And because altruism and cooperation are so necessary to our survival as a species, as well as our advancement as a culture, we notice that which violates social norms and upsets the status quo. If it upsets the status quo in a good way – that aligns with our personal values – we cheer. If in a negative way, we shake our heads and throw tomatoes.
You can’t watch Jennifer Lawrence without absorbing the context around her, the world she is in; your brain is seeing a story, whether you’re fully aware of it or not. She catches our attention because she breaks the normal pattern: she trips. It’s sudden and surprising and sets her apart. It makes her vulnerable: we feel for her, possibly remembering some “oh f*ck!” moment of our own (an incident in seventh grade, in which I overturned a tray of drinks and caught the attention of every single person in the crowded cafeteria who then started laughing and howling at me, came to mind).
In her post-show interview, she is honest and expressive (check out her frowning expression when a journalist asks her if she worries about peaking too soon). She’s so easy to read that it’s easy to trust and empathize with her because we know she’s thinking the same thing that we are: Wow, these questions are lame.
We weren’t supposed to be talking about JLaw today (except for her Academy win). We were supposed to be talking about Seth, and the red-carpet fashion, especially the plunging necklines and rampant cleavage. Despite the incredible accomplishments of many of the women in the audience, over and over again they were served up as objects for our consumption. They were stunning and sexy and preternaturally youthful.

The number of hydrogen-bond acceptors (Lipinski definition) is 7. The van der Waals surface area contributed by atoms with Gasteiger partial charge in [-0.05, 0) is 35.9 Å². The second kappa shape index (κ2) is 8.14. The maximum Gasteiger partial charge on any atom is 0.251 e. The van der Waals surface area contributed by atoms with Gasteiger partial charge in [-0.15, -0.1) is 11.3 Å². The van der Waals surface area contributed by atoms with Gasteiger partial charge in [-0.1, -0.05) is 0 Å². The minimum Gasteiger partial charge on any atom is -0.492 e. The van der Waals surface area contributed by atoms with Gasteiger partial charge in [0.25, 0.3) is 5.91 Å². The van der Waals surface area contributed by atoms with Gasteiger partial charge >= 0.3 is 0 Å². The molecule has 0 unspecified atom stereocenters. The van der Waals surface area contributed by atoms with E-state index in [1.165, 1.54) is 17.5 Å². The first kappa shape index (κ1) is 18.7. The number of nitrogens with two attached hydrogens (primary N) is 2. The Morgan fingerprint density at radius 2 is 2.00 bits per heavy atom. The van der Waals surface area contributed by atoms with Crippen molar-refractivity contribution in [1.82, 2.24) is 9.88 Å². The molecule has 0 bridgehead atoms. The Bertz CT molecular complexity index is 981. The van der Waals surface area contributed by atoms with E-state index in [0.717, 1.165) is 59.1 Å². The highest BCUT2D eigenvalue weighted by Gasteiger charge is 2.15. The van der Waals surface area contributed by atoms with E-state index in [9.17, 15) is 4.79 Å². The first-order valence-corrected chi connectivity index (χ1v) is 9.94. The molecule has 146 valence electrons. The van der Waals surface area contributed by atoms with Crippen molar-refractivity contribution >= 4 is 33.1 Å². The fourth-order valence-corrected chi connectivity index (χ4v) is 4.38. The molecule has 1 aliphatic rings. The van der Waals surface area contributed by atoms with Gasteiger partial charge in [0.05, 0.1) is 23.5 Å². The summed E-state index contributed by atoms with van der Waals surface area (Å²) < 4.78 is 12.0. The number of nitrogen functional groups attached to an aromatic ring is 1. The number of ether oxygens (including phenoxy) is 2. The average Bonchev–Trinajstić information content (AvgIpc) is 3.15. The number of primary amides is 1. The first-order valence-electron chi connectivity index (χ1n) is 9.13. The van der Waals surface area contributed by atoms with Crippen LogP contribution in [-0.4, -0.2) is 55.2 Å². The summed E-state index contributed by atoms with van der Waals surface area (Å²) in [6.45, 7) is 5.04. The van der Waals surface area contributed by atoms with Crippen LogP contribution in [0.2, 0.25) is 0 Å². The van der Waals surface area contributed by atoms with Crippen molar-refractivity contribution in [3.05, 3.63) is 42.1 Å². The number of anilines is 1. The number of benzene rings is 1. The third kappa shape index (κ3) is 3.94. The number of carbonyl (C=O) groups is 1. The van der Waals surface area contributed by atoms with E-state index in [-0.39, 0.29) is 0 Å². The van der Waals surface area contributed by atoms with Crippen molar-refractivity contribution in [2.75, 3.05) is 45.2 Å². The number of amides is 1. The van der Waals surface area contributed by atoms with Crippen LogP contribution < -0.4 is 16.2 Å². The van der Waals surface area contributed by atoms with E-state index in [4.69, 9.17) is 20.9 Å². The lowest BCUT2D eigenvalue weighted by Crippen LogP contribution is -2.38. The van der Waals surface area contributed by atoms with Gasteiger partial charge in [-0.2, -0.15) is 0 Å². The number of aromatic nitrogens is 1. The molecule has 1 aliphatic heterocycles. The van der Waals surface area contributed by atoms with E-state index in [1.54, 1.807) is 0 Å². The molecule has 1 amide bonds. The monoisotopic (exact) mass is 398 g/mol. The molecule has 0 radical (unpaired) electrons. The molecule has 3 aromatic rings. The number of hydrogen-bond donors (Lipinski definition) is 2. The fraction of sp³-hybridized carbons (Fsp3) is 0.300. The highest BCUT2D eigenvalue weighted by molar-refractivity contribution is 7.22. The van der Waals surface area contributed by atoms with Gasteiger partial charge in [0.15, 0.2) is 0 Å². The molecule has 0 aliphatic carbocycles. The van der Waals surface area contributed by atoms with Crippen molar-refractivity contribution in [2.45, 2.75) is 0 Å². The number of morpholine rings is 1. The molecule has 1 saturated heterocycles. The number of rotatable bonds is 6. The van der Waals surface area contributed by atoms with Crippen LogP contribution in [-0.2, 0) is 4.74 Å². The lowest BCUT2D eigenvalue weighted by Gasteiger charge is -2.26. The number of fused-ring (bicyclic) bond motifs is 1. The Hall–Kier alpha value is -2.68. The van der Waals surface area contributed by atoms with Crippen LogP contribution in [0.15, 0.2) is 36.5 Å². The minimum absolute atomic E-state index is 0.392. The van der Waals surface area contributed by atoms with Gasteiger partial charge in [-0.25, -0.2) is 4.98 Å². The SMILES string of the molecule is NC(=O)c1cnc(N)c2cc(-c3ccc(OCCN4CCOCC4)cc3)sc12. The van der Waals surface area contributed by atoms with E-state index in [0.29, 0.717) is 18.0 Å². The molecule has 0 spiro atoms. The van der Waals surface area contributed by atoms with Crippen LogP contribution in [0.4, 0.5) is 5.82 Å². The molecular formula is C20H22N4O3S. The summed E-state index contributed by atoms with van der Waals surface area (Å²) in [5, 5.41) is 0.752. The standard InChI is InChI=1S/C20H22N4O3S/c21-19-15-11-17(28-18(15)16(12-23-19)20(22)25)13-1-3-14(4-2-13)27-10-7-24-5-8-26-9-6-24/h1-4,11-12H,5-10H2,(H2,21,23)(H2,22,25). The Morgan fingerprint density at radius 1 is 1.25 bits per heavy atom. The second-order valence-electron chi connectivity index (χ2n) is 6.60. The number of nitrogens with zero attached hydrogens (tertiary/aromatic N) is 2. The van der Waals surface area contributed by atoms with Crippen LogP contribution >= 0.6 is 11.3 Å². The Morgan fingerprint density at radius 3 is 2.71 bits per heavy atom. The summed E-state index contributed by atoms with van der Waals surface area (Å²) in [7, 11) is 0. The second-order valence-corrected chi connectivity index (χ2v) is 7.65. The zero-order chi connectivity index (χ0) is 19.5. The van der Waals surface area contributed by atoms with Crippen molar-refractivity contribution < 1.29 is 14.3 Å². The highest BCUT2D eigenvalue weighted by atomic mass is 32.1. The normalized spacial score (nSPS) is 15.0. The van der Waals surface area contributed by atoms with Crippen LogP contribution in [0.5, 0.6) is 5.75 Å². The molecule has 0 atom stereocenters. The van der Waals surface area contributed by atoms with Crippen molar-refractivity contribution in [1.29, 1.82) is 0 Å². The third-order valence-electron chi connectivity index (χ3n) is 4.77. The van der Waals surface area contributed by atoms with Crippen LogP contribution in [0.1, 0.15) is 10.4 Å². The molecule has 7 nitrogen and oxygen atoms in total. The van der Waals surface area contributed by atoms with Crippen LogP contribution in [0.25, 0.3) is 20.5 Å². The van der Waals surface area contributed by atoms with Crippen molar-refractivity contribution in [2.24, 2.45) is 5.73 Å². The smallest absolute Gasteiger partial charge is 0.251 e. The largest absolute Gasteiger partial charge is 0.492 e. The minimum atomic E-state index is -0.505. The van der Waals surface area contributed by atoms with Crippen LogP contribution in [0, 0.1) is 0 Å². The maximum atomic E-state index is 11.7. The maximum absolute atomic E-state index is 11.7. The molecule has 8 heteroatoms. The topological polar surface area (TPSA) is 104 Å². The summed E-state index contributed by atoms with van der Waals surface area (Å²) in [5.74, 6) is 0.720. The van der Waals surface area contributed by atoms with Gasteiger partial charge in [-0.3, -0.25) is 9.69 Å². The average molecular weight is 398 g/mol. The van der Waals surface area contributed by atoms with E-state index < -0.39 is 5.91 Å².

The male-dominated world of Hollywood equates being relevant (if you’re female) with being nubile — with being, to put it crudely, highly f*ckable. Actresses preserve and play off their sexuality in order to get that next job. So they go for the Botox, the fillers, the plastic surgery. We admire their beauty while knowing that it comes at a price most women can’t afford. Some of us are quick to criticize those women for participating in that system in the first place.
Enter Jennifer Lawrence, with her comparatively modest dress and her girl-next-door glow. In a milieu of spin doctors, public relations training and carefully manufactured appearances, she comes off as real and authentic. She doesn’t show her breasts or sing about other actresses showing their breasts. She is perfectly and easily herself, in a culture notorious for telling women that who they are is never good enough.
And she gives us an opportunity to celebrate that, to pass it around and share with each other, in a way that — when you think about it — is nothing less than revolutionary.